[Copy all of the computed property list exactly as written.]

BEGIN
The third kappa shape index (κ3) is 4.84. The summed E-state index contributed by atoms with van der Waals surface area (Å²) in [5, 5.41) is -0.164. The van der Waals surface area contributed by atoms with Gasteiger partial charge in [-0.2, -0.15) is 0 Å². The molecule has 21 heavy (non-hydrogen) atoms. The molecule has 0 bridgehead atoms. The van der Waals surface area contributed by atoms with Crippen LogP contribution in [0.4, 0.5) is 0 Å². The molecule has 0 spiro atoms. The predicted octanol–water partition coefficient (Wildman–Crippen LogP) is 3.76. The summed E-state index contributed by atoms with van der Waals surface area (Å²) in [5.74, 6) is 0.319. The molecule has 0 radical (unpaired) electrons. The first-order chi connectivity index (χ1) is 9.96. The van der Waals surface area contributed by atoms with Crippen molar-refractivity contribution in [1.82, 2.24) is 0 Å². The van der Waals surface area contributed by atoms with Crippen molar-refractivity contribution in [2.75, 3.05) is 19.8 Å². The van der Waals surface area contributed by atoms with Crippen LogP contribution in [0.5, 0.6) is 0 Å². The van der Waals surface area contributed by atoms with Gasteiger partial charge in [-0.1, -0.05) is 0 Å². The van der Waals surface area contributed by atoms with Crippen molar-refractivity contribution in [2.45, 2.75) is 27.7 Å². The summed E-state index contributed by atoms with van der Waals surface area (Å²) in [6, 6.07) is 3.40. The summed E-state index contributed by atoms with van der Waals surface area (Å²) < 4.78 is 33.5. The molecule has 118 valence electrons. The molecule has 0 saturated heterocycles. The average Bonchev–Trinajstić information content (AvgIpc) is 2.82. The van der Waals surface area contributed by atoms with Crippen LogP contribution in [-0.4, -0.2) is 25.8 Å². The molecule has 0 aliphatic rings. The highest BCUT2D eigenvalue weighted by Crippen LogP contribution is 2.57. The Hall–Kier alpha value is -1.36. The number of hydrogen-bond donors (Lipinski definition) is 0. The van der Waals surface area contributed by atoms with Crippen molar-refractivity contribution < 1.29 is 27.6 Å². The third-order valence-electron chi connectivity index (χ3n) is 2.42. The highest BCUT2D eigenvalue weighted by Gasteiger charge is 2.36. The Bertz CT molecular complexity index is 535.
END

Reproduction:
The third kappa shape index (κ3) is 4.84. The summed E-state index contributed by atoms with van der Waals surface area (Å²) in [5, 5.41) is -0.164. The van der Waals surface area contributed by atoms with Gasteiger partial charge in [-0.2, -0.15) is 0 Å². The molecule has 21 heavy (non-hydrogen) atoms. The molecule has 0 bridgehead atoms. The van der Waals surface area contributed by atoms with Crippen LogP contribution in [0.4, 0.5) is 0 Å². The molecule has 0 spiro atoms. The predicted octanol–water partition coefficient (Wildman–Crippen LogP) is 3.76. The summed E-state index contributed by atoms with van der Waals surface area (Å²) in [5.74, 6) is 0.319. The molecule has 0 radical (unpaired) electrons. The first-order chi connectivity index (χ1) is 9.96. The van der Waals surface area contributed by atoms with Crippen molar-refractivity contribution in [1.82, 2.24) is 0 Å². The van der Waals surface area contributed by atoms with Crippen molar-refractivity contribution in [2.75, 3.05) is 19.8 Å². The van der Waals surface area contributed by atoms with Crippen LogP contribution in [0.5, 0.6) is 0 Å². The van der Waals surface area contributed by atoms with Gasteiger partial charge in [-0.1, -0.05) is 0 Å². The van der Waals surface area contributed by atoms with Crippen molar-refractivity contribution in [2.45, 2.75) is 27.7 Å². The summed E-state index contributed by atoms with van der Waals surface area (Å²) in [6, 6.07) is 3.40. The summed E-state index contributed by atoms with van der Waals surface area (Å²) < 4.78 is 33.5. The molecule has 118 valence electrons. The molecule has 0 saturated heterocycles. The average Bonchev–Trinajstić information content (AvgIpc) is 2.82. The van der Waals surface area contributed by atoms with Crippen LogP contribution in [-0.4, -0.2) is 25.8 Å². The molecule has 0 aliphatic rings. The highest BCUT2D eigenvalue weighted by Crippen LogP contribution is 2.57. The Hall–Kier alpha value is -1.36. The number of hydrogen-bond donors (Lipinski definition) is 0. The van der Waals surface area contributed by atoms with Crippen molar-refractivity contribution < 1.29 is 27.6 Å². The third-order valence-electron chi connectivity index (χ3n) is 2.42. The highest BCUT2D eigenvalue weighted by Gasteiger charge is 2.36. The Bertz CT molecular complexity index is 535.